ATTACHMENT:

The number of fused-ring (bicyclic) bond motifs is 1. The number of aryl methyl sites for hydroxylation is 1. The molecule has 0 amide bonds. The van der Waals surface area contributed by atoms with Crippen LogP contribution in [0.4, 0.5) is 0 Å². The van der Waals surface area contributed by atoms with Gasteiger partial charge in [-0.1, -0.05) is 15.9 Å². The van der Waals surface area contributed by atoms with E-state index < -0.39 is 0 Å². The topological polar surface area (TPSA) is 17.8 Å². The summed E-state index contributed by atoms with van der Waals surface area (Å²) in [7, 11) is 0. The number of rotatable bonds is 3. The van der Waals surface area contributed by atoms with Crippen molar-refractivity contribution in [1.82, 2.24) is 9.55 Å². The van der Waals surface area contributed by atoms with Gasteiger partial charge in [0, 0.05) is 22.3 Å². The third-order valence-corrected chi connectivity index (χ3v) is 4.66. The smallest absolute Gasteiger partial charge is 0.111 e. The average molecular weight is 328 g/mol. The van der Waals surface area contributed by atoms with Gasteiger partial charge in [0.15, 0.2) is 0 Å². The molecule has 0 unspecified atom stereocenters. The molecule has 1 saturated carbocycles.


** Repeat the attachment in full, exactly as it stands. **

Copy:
The number of fused-ring (bicyclic) bond motifs is 1. The number of aryl methyl sites for hydroxylation is 1. The molecule has 0 amide bonds. The van der Waals surface area contributed by atoms with Crippen LogP contribution in [0.4, 0.5) is 0 Å². The van der Waals surface area contributed by atoms with Gasteiger partial charge in [-0.1, -0.05) is 15.9 Å². The van der Waals surface area contributed by atoms with E-state index < -0.39 is 0 Å². The topological polar surface area (TPSA) is 17.8 Å². The summed E-state index contributed by atoms with van der Waals surface area (Å²) in [7, 11) is 0. The number of rotatable bonds is 3. The van der Waals surface area contributed by atoms with Crippen molar-refractivity contribution in [1.82, 2.24) is 9.55 Å². The van der Waals surface area contributed by atoms with Gasteiger partial charge in [0, 0.05) is 22.3 Å². The third-order valence-corrected chi connectivity index (χ3v) is 4.66. The smallest absolute Gasteiger partial charge is 0.111 e. The average molecular weight is 328 g/mol. The van der Waals surface area contributed by atoms with Gasteiger partial charge in [0.15, 0.2) is 0 Å². The molecule has 0 unspecified atom stereocenters. The molecule has 1 saturated carbocycles.